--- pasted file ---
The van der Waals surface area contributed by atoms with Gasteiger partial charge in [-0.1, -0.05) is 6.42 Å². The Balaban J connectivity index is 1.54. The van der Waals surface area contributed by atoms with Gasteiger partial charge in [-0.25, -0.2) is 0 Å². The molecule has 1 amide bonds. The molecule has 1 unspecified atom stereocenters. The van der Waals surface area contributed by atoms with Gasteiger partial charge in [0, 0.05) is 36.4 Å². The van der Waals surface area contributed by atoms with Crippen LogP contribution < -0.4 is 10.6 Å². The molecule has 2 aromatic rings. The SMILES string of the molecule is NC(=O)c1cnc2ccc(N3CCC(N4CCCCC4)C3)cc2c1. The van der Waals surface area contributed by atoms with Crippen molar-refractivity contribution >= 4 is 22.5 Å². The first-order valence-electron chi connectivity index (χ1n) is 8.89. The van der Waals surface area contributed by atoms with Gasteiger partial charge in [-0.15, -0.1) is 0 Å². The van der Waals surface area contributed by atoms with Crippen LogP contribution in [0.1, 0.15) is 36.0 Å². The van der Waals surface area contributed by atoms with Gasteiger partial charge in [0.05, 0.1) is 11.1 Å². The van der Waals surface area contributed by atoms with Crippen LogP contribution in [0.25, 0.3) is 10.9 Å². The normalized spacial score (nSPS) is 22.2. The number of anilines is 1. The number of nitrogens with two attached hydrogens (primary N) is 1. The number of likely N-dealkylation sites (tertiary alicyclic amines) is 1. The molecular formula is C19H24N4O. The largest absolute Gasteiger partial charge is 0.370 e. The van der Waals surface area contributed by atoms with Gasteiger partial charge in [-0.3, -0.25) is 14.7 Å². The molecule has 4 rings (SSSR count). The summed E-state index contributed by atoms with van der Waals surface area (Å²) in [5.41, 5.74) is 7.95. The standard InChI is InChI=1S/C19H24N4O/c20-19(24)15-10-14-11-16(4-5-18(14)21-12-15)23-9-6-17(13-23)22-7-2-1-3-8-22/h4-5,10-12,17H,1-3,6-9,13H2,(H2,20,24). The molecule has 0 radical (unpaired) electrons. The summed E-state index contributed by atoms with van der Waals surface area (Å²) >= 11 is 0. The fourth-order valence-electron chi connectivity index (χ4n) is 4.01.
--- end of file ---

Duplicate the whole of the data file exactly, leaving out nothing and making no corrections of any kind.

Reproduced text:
The van der Waals surface area contributed by atoms with Gasteiger partial charge in [-0.1, -0.05) is 6.42 Å². The Balaban J connectivity index is 1.54. The van der Waals surface area contributed by atoms with Gasteiger partial charge in [-0.25, -0.2) is 0 Å². The molecule has 1 amide bonds. The molecule has 1 unspecified atom stereocenters. The van der Waals surface area contributed by atoms with Gasteiger partial charge in [0, 0.05) is 36.4 Å². The van der Waals surface area contributed by atoms with Crippen LogP contribution < -0.4 is 10.6 Å². The molecule has 2 aromatic rings. The SMILES string of the molecule is NC(=O)c1cnc2ccc(N3CCC(N4CCCCC4)C3)cc2c1. The van der Waals surface area contributed by atoms with Crippen molar-refractivity contribution >= 4 is 22.5 Å². The first-order valence-electron chi connectivity index (χ1n) is 8.89. The van der Waals surface area contributed by atoms with Gasteiger partial charge in [-0.15, -0.1) is 0 Å². The van der Waals surface area contributed by atoms with Crippen LogP contribution in [0.1, 0.15) is 36.0 Å². The van der Waals surface area contributed by atoms with Gasteiger partial charge in [0.05, 0.1) is 11.1 Å². The van der Waals surface area contributed by atoms with Crippen LogP contribution in [0.25, 0.3) is 10.9 Å². The normalized spacial score (nSPS) is 22.2. The number of anilines is 1. The number of nitrogens with two attached hydrogens (primary N) is 1. The number of likely N-dealkylation sites (tertiary alicyclic amines) is 1. The molecular formula is C19H24N4O. The largest absolute Gasteiger partial charge is 0.370 e. The van der Waals surface area contributed by atoms with Gasteiger partial charge in [-0.3, -0.25) is 14.7 Å². The molecule has 4 rings (SSSR count). The summed E-state index contributed by atoms with van der Waals surface area (Å²) in [5.41, 5.74) is 7.95. The standard InChI is InChI=1S/C19H24N4O/c20-19(24)15-10-14-11-16(4-5-18(14)21-12-15)23-9-6-17(13-23)22-7-2-1-3-8-22/h4-5,10-12,17H,1-3,6-9,13H2,(H2,20,24). The molecule has 0 radical (unpaired) electrons. The summed E-state index contributed by atoms with van der Waals surface area (Å²) >= 11 is 0. The fourth-order valence-electron chi connectivity index (χ4n) is 4.01.